SINGAPORE: The new border restrictions on travellers including those from Asean do not include Singapore’s sea and land crossings with Malaysia, meaning Malaysians and Singaporeans can commute from both sides as usual.
Singapore’s Co-chair of the Multi-Ministry Taskforce on Covid-19, Lawrence Wong, said while the order applies to the whole of Asean, a separate arrangement has been worked out for Malaysia through the bilateral joint working group.
Special considerations have been put in for Malaysia because of the close proximity and high interdependency between both countries.
“We do need precautions to be taken, given the high volume of people and vehicles moving in and out of these checkpoints,” he said today when announcing the additional measures that Singapore would be taking on the Covid-19 situation starting midnight on Monday.
Effective March 16, 2020, 2359 hours, all travellers entering Singapore with recent travel history to Asean countries, Japan, Switzerland, or the United Kingdom within the last 14 days will be issued with a 14-day Stay-Home Notice (SHN).
Wong, who is also the National Development Minister, said that on land crossing alone 200,000 people move across the checkpoints daily and the imposition of a 14-day SHN requirement would be very difficult and very disruptive for both countries.
“So the 14-day requirement will not be practical for these travellers and we need to look at other precaution like checking their health. So discussions are ongoing between the two sides,” he said.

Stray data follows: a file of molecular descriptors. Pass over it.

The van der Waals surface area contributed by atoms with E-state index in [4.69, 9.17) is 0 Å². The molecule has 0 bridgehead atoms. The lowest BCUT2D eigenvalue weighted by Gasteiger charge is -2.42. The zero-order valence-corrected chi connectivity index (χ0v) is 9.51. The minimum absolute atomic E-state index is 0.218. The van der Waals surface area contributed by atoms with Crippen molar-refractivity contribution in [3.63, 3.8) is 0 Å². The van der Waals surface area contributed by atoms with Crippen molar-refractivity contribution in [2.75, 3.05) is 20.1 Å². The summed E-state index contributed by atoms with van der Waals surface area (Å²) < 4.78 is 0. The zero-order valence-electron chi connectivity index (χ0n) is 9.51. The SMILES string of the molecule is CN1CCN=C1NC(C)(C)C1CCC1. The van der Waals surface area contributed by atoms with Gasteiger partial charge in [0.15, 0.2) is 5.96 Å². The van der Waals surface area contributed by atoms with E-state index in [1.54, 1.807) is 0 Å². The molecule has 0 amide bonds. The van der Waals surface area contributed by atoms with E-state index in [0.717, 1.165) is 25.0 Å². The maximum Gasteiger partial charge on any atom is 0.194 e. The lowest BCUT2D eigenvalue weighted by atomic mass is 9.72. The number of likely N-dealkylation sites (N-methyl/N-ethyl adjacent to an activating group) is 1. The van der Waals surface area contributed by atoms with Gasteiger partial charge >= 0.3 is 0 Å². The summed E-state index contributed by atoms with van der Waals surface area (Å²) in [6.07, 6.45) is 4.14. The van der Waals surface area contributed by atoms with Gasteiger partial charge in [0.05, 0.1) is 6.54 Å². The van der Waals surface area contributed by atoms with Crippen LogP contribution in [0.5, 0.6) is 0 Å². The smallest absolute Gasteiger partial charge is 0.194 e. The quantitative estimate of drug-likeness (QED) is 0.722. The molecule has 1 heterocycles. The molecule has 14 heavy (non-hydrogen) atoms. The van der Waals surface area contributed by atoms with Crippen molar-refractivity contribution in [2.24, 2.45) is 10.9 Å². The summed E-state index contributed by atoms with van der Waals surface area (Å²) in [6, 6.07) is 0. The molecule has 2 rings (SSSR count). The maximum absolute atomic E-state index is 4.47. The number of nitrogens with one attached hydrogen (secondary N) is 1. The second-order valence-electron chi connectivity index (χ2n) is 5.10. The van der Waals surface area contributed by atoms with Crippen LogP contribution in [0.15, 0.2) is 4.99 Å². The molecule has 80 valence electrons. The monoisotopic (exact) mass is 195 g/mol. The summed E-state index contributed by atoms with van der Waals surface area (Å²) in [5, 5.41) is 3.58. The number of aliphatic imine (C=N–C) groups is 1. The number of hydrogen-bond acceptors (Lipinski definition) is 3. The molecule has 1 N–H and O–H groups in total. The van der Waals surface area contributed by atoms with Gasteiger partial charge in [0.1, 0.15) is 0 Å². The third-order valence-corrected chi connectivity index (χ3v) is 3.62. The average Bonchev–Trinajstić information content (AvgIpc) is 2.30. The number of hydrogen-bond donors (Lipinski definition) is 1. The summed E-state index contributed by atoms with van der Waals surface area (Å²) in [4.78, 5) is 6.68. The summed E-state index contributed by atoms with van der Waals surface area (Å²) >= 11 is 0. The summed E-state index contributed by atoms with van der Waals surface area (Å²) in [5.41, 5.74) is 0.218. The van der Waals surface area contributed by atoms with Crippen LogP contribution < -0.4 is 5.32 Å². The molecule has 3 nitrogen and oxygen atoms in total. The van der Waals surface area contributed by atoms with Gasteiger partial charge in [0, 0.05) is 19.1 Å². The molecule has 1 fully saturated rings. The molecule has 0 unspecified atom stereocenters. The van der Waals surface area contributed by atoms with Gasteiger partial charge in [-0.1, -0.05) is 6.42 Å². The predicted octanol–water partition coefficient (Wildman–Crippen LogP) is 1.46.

The latest travel order applies to Singapore residents, long-term pass holders, and short-term visitors as well but not those transiting in Singapore without leaving the transit area.
In addition, they will have to provide proof of the place where they will serve the 14-day SHN, for example a hotel booking covering the entire period, or a place of residence they or their family members own.
They may also be swabbed for testing for Covid-19, even if asymptomatic because of the risk of community transmission in the countries of their origin and evidence of cases that have been imported from these countries into Singapore.
In addition to the SHN requirement, from March 16, 2020, 2359 hours, all short-term visitors who are nationals of any Asean country will have to submit requisite information on their health to the Singapore Overseas Mission in the country they are resident before their intended date of travel.
The submission will have to be approved by Singapore’s Ministry of Health (MOH) before travel to Singapore, and the approval will be verified by the Immigration and Checkpoints Authority (ICA) officers at the Singapore checkpoints.
Short-term visitors who arrive in Singapore without the necessary approval will be denied entry into Singapore and they are therefore advised to secure the approval before making definitive travel bookings. — Bernama